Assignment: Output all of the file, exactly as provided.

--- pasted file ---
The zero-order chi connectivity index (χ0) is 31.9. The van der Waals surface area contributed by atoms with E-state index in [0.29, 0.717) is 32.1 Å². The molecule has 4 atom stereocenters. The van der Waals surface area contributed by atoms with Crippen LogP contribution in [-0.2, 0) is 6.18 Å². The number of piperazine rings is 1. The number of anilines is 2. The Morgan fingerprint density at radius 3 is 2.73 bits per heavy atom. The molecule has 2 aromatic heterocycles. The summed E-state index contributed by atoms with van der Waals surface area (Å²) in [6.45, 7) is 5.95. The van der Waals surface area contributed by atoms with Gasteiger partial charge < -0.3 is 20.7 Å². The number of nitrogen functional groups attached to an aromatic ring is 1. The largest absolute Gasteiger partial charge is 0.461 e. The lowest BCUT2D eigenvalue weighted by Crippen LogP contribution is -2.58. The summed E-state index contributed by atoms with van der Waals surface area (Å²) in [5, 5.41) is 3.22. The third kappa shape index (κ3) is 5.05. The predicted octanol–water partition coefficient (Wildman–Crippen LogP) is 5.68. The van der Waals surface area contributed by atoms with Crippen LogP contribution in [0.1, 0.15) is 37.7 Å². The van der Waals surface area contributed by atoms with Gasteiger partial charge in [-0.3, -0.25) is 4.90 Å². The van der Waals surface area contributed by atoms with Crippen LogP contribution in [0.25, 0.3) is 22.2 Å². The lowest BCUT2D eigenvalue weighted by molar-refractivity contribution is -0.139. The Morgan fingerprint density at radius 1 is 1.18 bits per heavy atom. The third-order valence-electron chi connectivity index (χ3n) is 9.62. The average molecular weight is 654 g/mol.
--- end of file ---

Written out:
The zero-order chi connectivity index (χ0) is 31.9. The van der Waals surface area contributed by atoms with E-state index in [0.29, 0.717) is 32.1 Å². The molecule has 4 atom stereocenters. The van der Waals surface area contributed by atoms with Crippen LogP contribution in [-0.2, 0) is 6.18 Å². The number of piperazine rings is 1. The number of anilines is 2. The Morgan fingerprint density at radius 3 is 2.73 bits per heavy atom. The molecule has 2 aromatic heterocycles. The summed E-state index contributed by atoms with van der Waals surface area (Å²) in [6.45, 7) is 5.95. The van der Waals surface area contributed by atoms with Gasteiger partial charge < -0.3 is 20.7 Å². The number of nitrogen functional groups attached to an aromatic ring is 1. The largest absolute Gasteiger partial charge is 0.461 e. The lowest BCUT2D eigenvalue weighted by Crippen LogP contribution is -2.58. The summed E-state index contributed by atoms with van der Waals surface area (Å²) in [5, 5.41) is 3.22. The third kappa shape index (κ3) is 5.05. The predicted octanol–water partition coefficient (Wildman–Crippen LogP) is 5.68. The van der Waals surface area contributed by atoms with Crippen LogP contribution in [0.1, 0.15) is 37.7 Å². The van der Waals surface area contributed by atoms with Gasteiger partial charge in [-0.3, -0.25) is 4.90 Å². The van der Waals surface area contributed by atoms with Crippen LogP contribution in [0.25, 0.3) is 22.2 Å². The lowest BCUT2D eigenvalue weighted by molar-refractivity contribution is -0.139. The Morgan fingerprint density at radius 1 is 1.18 bits per heavy atom. The third-order valence-electron chi connectivity index (χ3n) is 9.62. The average molecular weight is 654 g/mol.